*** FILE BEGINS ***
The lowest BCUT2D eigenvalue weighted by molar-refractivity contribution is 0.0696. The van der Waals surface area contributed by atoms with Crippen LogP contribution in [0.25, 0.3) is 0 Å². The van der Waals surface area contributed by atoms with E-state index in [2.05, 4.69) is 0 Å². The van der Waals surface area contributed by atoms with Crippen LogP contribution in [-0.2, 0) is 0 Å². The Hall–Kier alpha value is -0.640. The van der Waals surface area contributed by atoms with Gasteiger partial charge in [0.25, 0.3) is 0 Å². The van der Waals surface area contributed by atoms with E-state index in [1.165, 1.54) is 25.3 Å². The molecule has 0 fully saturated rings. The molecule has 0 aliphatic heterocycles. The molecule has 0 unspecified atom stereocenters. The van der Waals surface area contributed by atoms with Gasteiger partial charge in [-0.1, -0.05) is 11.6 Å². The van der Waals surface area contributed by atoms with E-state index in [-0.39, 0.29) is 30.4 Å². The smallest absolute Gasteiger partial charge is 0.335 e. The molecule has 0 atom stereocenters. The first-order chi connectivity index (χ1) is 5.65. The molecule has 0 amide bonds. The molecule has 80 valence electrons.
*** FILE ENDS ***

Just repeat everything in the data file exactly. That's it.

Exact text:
The lowest BCUT2D eigenvalue weighted by molar-refractivity contribution is 0.0696. The van der Waals surface area contributed by atoms with Crippen LogP contribution in [0.25, 0.3) is 0 Å². The van der Waals surface area contributed by atoms with E-state index in [2.05, 4.69) is 0 Å². The van der Waals surface area contributed by atoms with Crippen LogP contribution in [-0.2, 0) is 0 Å². The Hall–Kier alpha value is -0.640. The van der Waals surface area contributed by atoms with Gasteiger partial charge in [0.25, 0.3) is 0 Å². The van der Waals surface area contributed by atoms with E-state index in [1.165, 1.54) is 25.3 Å². The molecule has 0 fully saturated rings. The molecule has 0 aliphatic heterocycles. The molecule has 0 unspecified atom stereocenters. The van der Waals surface area contributed by atoms with Gasteiger partial charge in [-0.1, -0.05) is 11.6 Å². The van der Waals surface area contributed by atoms with E-state index in [-0.39, 0.29) is 30.4 Å². The smallest absolute Gasteiger partial charge is 0.335 e. The molecule has 0 atom stereocenters. The first-order chi connectivity index (χ1) is 5.65. The molecule has 0 amide bonds. The molecule has 80 valence electrons.